Transfected Hek293 cells overexpressing the N-terminal 1-608 amino acids of S. pyogenes
Cas9 . The cells were stained with MCA-3F9 in red, and these cells also appear yellow since we counterstained with our rabbit antibody RPCA-Cas9-AP
to the same construct in green, giving a yellow color. The N-terminal construct contains a nuclear localization sequence and so is predominantly nuclear in localization. Most Hek293 cells in this field are not transfected so only the nuclei of these cells can be visualized with the blue DAPI DNA stain.
A recent revolution is biology has been stimulated by the discovery of CRISPR
, or “Clustered Regularly Interspaced Short Palindromic Repeats” and the understanding of their significance. These repeated sequences are found in bacterial genomes and function as part of unique bacterial immune system. Interspaced between these repeated DNA sequences are short DNA sequences derived from viruses which have infected the bacteria. These virally derived sequences can make short RNA sequences which can hybridize with specific viral DNA and target a nuclease, such as Cas9, to the viral sequence. So, if the bacteria is infected by this virus again, Cas9 can be directed to cleave the specific viral sequence and so inactivate the virus. By careful design of the RNA sequence the system can be used to specifically cut DNA virtually anywhere, including in living human and other mammalian cells. This allows inexpensive gene editing with unprecedented ease, and much effort is going into refining the Cas9 enzymes and their relatives for use in mammalian systems. Recent papers in this exploding field showed that it is feasible to correct genetic defects in a variety of experimental situations. For example three groups of researchers essentially cured the disease state in a mouse model of Duchenne muscular dystrophy, a disease in which point mutations or frame shifts result in the production of a truncated and non-functional form of very large muscle protein dystrophin (1). This was performed using AAV vectors on adult animals, using RNA sequences which directed cleavage of the DNA at two sites flanking the genetic defect. The normal DNA repair mechanisms in some cases annealed the two cut sites effectively bypassing the defective region. This allowed the production of a slightly shorter but still functional dystrophin protein. There seems to be no reason why this approach would not work on humans also. Several varieties of Cas9 have been studied and there appear to be several other related enzymes with similar properties in bacteria. In particular the Cas9 homolog from Staphylococcus aureus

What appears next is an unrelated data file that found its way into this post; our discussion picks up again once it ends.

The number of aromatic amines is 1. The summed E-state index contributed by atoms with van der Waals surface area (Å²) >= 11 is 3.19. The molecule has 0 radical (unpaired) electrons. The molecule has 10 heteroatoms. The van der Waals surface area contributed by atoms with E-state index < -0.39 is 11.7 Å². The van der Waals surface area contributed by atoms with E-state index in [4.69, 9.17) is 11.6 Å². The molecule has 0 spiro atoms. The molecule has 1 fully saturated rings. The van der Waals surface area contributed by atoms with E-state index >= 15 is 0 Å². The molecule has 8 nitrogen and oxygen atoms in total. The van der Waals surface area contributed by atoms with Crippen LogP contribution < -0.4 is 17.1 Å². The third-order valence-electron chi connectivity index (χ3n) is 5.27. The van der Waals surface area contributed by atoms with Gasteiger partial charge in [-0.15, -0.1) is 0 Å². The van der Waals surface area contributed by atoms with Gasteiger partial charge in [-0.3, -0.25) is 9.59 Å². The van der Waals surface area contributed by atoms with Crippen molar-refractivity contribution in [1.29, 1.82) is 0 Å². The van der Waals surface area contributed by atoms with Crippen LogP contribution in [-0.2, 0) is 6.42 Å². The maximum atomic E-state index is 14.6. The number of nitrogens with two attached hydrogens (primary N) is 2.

is significantly smaller and so presents less problems when packaged into vectors (2). Much of the early work was performed with Cas9 from Streptococcus pyogenes
. The S. pyogenes
protein is rather large at 1,368 amino acids, ~160kDa, so the corresponding DNA is also rather large at about 4.2 kb. Our antibody is a mouse monoclonal raised against amino acids 1-608 of Cas9 from S. pyogenes
and binds the immunogen transfected into cells on western blots and in immunocytochemistry. The homologous region of the S. aureus
Cas9 is not closely related in amino acid sequence and, as expected, this antibody does not recognize that protein. We also have monoclonal antibody MCA-6F7
and polyclonal antibodies RPCA-Cas9-SA made in rabbit and CPCA -Cas9-SA in chicken against Cas9 protein in S. aureus.
1. CRISPR helps heal mice with muscular dystrophy.
CRISPR helps heal mice with muscular dystrophy
2. In vivo genome editing using Staphylococcus aureus Cas9. Ran FA, Cong L, Yan WX, Scott DA, Gootenberg JS, Kriz AJ, Zetsche B, Shalem O, Wu X, Makarova KS, Koonin EV, Sharp PA, Zhang F. Nature 520:186-91 (2015).